Over the last few months this column has highlighted the importance of our sector supporting the wider society. There are many challenges and opportunities, driven by technology and the sustainability agenda, that we face but few outside of our industry recognise the contribution that our sector can make. Through our engagement with stakeholders across a range of sectors, there is often a preconceived idea of our industry and profession, which frequently is at odds with reality.
It is hard to believe that a year has passed since the IQ Fellows Lunch and Student Awards at the Tower of London. It was a great environment to celebrate the successes of students from the University of Derby Centre for Mineral Products. I look forward to returning this November to celebrate another year of academic achievements.
As President of the Institute of Quarrying (IQ), I am in a privileged position following in the footsteps of my predecessors in this role, all of whom have helped build the Institute into the organisation it is today. Whilst the time within the role is relatively short, we have all aspired to ensure the long-term goals of the Institute are progressed.
My recent columns have focused on the challenges our industry faces in managing health and safety. In dealing with these challenges, leadership is a recurring theme that affects the whole organisation - from the board room to individual operational sites.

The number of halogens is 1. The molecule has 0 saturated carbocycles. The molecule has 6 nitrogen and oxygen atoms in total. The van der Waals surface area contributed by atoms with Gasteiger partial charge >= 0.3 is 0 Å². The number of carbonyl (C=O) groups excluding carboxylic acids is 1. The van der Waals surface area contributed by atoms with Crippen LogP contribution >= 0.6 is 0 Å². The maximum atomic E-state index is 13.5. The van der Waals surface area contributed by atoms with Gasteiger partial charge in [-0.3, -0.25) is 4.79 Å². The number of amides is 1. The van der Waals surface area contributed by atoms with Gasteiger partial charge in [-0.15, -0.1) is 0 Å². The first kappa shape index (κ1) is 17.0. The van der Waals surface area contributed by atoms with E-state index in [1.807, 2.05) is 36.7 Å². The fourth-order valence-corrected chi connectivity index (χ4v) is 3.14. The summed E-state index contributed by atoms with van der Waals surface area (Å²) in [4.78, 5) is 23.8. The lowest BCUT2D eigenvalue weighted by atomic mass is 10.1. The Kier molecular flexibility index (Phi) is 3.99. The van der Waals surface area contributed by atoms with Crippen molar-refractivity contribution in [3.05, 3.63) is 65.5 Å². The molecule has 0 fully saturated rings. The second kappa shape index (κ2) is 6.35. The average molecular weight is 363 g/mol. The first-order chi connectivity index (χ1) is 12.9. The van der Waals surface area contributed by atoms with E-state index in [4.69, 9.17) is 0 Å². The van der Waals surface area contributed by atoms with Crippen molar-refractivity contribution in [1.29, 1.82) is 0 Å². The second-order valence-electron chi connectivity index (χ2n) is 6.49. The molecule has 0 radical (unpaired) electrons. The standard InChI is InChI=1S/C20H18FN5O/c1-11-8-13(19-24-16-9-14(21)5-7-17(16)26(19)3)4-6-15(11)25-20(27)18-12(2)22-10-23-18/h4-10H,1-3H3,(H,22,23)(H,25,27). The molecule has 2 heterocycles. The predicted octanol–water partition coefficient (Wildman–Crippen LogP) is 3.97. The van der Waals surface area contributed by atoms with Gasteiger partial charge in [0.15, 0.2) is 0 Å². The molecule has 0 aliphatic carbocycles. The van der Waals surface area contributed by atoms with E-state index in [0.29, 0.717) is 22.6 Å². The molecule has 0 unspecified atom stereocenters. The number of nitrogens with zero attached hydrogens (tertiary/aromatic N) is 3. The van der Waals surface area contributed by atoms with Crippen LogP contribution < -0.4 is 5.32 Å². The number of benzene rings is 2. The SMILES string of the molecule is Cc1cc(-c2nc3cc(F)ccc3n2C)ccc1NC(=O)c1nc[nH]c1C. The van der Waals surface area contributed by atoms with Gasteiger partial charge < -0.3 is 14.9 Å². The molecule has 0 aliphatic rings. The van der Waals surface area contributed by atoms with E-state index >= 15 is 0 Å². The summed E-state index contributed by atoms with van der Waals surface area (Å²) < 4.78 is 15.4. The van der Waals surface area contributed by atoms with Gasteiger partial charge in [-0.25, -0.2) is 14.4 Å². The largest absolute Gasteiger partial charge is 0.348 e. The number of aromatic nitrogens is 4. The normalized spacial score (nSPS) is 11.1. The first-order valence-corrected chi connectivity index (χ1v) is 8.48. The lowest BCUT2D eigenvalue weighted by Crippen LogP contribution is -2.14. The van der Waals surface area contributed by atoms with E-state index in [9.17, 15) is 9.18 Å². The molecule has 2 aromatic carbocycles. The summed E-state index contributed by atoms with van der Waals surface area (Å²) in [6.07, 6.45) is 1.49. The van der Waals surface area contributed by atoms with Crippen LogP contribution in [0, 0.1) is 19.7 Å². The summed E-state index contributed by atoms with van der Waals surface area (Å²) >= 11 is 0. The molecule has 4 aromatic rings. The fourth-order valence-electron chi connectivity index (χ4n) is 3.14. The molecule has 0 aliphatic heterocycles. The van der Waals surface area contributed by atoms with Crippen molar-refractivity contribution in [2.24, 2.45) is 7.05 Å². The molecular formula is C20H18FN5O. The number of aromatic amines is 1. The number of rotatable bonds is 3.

As members of the Institute of Quarrying (IQ) we focus heavily on the need for competence, both for ourselves and our colleagues. It is a core principle in supporting our efforts to improve in priority areas such as health, safety and well-being. As professionals we should all know our responsibilities from the regulatory perspective and it is critical that we all continue to meet those obligations.
Like many, when the time came, I opted to take the traditional path into higher education, studying for my degree at the University of Hertfordshire and my PhD at the University of Bath, the latter supported by Aggregate Industries. But, given my time again, I’ve often thought that the apprenticeship pathway might have suited me better.